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Wakapulkatjara Silk Tie by Molly Miller
Wakapulkatjara Silk Tie by Molly Miller
Wakapulkatjara Silk Tie by Molly Miller
Wakapulkatjara Silk Tie by Molly Miller

Wakapulkatjara Silk Tie by Molly Miller

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100% Silk Satin,
Cotton Padding and Silk Lining

A limited run of silk ties made in collaboration with One of Twelvean Australian organisation that showcases the work of emerging and established artists from the Asia Pacific region: 

“When I was a little girl we walked everywhere, there were no motorcars then. Always walking, around and around, and around. This is a happy place for me. Looking after children, lots of rabbits, lots of maku (witchetty grub), lots of honey ants. We were really happy back then. This is a beautiful place.” – Molly Miller

In this painting, Miller depicts the rocky Country surrounding her birthplace, Wakapulkatjara, south east of Papulankutja (Blackstone) on the Ngaanyatjarra Pitjantjatjara Yankunytjatjara (NPY) Lands.

As she paints, Miller recalls her travels between Papulankutja and Mantumaru, traversing puli (rocky outcrops) and tali (sand hills) and stopping at rockholes related to her father’s Tjukurrpa (Dreaming).

The viewer becomes immersed in the painting’s gentle shifts in tone and form. There is no need to gain bearings. Through this work, Miller invites us to travel the contours of her Country beside her, appreciating the rhythmic nuances of her sprawling homelands.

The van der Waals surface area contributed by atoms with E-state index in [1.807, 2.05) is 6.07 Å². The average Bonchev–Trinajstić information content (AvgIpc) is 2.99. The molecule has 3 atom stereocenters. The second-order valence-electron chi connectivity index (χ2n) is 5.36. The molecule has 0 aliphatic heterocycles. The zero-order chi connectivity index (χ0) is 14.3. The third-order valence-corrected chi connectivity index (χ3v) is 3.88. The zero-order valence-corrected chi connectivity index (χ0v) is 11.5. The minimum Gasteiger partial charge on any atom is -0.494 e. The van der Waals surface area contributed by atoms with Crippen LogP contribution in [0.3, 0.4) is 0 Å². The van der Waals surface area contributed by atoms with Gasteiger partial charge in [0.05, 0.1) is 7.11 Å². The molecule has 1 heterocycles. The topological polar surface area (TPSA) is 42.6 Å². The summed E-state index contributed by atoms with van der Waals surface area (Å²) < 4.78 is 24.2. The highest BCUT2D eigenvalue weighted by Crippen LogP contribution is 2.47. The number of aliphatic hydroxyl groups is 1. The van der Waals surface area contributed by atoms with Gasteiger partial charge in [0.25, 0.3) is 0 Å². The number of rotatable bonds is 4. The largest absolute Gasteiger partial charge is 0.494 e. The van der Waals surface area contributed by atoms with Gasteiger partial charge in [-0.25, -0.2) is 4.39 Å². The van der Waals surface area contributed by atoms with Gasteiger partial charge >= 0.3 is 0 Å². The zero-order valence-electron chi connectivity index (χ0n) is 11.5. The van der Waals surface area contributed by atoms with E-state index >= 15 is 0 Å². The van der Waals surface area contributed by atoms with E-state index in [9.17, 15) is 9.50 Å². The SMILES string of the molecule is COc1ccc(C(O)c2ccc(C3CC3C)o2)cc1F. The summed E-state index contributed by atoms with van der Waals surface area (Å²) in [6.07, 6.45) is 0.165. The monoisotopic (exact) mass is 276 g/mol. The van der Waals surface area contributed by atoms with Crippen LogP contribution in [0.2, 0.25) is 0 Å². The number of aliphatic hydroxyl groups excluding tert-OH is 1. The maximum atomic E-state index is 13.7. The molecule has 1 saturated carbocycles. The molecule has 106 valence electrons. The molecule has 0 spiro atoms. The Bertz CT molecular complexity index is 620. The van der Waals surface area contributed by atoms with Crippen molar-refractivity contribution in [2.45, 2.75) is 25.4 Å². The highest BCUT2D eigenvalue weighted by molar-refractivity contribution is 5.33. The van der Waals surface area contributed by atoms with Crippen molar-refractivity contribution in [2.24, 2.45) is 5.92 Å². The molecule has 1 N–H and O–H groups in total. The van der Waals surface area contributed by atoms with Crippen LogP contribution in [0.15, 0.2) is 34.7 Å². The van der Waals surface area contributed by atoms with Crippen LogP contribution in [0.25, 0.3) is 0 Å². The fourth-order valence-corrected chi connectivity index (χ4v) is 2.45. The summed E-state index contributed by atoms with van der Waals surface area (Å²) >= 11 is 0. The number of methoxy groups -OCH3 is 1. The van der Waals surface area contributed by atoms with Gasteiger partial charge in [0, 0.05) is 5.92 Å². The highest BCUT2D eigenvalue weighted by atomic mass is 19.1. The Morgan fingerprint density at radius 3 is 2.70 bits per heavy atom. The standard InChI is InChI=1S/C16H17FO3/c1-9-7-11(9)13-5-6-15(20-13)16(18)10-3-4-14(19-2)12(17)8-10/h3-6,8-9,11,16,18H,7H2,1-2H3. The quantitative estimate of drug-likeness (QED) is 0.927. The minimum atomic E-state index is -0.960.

About the Artist


Molly (Nampitjin) Miller was born 'a bush baby', circa 1948.  She grew up in the Warburton mission for her schooling and lived in a dormitory with all the other girls. Her family stayed in the camp at the mission.  She married and her husband took her back to Amata where she stayed and had five children.  Mrs Miller is a strong and founding figure for Ninuku and a respected elder within Kalka community.  She comes from a strong artistic family, her brother and sister are  Pantjiti Mary Mclean, Jimmy Donegan and Elaine Lane from Blackstone.

She was one of the first women to learn basket making at the NPY Womens Council workshop in 1995 and has been a prolific weaver ever since. She is credited with introducing raffia to stitch baskets in place of jute string or wool. Raffia is now the most commonly used binding material in baskets.

 Molly's work demonstrates a high level of skill and expertise. Her baskets are large and evenly shaped and coiled. She has an eye for decoration often creating striped patterns with the coloured raffia and sometimes adding seeds and feathers. She has been making sculptures for a number of years and is famed for her large solid long legged ngintaka. Molly has exhibited her work in numerous exhibitions within Australia. Molly is also a strong leader in her small community and is active on many councils. Her two sisters are the famous painter Pantjiti Maclean and fibre artist and painter Elaine Lane.